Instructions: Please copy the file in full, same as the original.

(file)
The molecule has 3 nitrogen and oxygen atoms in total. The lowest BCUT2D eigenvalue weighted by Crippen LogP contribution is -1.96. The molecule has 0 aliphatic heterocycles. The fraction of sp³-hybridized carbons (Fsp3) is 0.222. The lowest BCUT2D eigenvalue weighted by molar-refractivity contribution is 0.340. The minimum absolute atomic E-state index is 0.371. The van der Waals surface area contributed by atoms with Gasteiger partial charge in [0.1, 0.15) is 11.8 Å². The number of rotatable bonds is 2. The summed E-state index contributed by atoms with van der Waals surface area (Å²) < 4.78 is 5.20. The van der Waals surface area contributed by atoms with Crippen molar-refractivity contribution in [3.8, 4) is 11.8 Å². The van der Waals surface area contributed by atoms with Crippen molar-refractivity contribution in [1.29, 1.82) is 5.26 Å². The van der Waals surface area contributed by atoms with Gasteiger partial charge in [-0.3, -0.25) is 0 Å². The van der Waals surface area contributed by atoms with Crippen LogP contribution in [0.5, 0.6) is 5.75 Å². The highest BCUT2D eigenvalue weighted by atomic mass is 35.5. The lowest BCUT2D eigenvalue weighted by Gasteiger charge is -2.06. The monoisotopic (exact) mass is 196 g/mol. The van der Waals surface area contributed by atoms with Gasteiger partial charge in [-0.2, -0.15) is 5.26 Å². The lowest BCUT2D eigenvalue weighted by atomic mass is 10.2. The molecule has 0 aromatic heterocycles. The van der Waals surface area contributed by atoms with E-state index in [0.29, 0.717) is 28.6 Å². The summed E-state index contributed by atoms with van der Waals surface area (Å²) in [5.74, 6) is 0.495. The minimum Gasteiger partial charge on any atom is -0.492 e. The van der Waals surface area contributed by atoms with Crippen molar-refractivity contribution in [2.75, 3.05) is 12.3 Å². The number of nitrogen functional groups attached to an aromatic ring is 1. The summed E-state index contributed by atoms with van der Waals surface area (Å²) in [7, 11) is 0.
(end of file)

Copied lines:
The molecule has 3 nitrogen and oxygen atoms in total. The lowest BCUT2D eigenvalue weighted by Crippen LogP contribution is -1.96. The molecule has 0 aliphatic heterocycles. The fraction of sp³-hybridized carbons (Fsp3) is 0.222. The lowest BCUT2D eigenvalue weighted by molar-refractivity contribution is 0.340. The minimum absolute atomic E-state index is 0.371. The van der Waals surface area contributed by atoms with Gasteiger partial charge in [0.1, 0.15) is 11.8 Å². The number of rotatable bonds is 2. The summed E-state index contributed by atoms with van der Waals surface area (Å²) < 4.78 is 5.20. The van der Waals surface area contributed by atoms with Crippen molar-refractivity contribution in [3.8, 4) is 11.8 Å². The van der Waals surface area contributed by atoms with Crippen molar-refractivity contribution in [1.29, 1.82) is 5.26 Å². The van der Waals surface area contributed by atoms with Gasteiger partial charge in [-0.3, -0.25) is 0 Å². The van der Waals surface area contributed by atoms with Crippen LogP contribution in [0.5, 0.6) is 5.75 Å². The highest BCUT2D eigenvalue weighted by atomic mass is 35.5. The lowest BCUT2D eigenvalue weighted by Gasteiger charge is -2.06. The monoisotopic (exact) mass is 196 g/mol. The van der Waals surface area contributed by atoms with Gasteiger partial charge in [-0.2, -0.15) is 5.26 Å². The lowest BCUT2D eigenvalue weighted by atomic mass is 10.2. The molecule has 0 aromatic heterocycles. The van der Waals surface area contributed by atoms with E-state index in [0.29, 0.717) is 28.6 Å². The summed E-state index contributed by atoms with van der Waals surface area (Å²) in [5.74, 6) is 0.495. The minimum Gasteiger partial charge on any atom is -0.492 e. The van der Waals surface area contributed by atoms with Crippen molar-refractivity contribution in [2.75, 3.05) is 12.3 Å². The number of nitrogen functional groups attached to an aromatic ring is 1. The summed E-state index contributed by atoms with van der Waals surface area (Å²) in [7, 11) is 0.